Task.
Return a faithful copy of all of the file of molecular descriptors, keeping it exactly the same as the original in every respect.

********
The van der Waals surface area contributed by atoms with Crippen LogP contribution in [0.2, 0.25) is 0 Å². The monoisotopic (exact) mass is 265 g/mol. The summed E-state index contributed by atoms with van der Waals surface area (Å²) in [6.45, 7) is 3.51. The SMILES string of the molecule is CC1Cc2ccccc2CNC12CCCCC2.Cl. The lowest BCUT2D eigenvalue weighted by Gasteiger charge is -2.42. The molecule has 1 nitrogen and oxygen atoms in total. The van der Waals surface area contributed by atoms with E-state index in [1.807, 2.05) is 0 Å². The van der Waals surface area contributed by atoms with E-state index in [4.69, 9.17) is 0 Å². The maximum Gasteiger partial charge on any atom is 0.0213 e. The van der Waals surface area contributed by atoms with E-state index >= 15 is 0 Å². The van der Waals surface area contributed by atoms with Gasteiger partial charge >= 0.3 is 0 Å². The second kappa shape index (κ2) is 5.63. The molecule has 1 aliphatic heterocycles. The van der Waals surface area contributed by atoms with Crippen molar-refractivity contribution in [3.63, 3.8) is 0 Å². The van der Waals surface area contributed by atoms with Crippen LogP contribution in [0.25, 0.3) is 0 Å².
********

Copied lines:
The van der Waals surface area contributed by atoms with Crippen LogP contribution in [0.2, 0.25) is 0 Å². The monoisotopic (exact) mass is 265 g/mol. The summed E-state index contributed by atoms with van der Waals surface area (Å²) in [6.45, 7) is 3.51. The SMILES string of the molecule is CC1Cc2ccccc2CNC12CCCCC2.Cl. The lowest BCUT2D eigenvalue weighted by Gasteiger charge is -2.42. The molecule has 1 nitrogen and oxygen atoms in total. The van der Waals surface area contributed by atoms with E-state index in [1.807, 2.05) is 0 Å². The van der Waals surface area contributed by atoms with E-state index in [4.69, 9.17) is 0 Å². The maximum Gasteiger partial charge on any atom is 0.0213 e. The van der Waals surface area contributed by atoms with E-state index >= 15 is 0 Å². The van der Waals surface area contributed by atoms with Gasteiger partial charge >= 0.3 is 0 Å². The second kappa shape index (κ2) is 5.63. The molecule has 1 aliphatic heterocycles. The van der Waals surface area contributed by atoms with Crippen molar-refractivity contribution in [3.63, 3.8) is 0 Å². The van der Waals surface area contributed by atoms with Crippen LogP contribution in [0.25, 0.3) is 0 Å².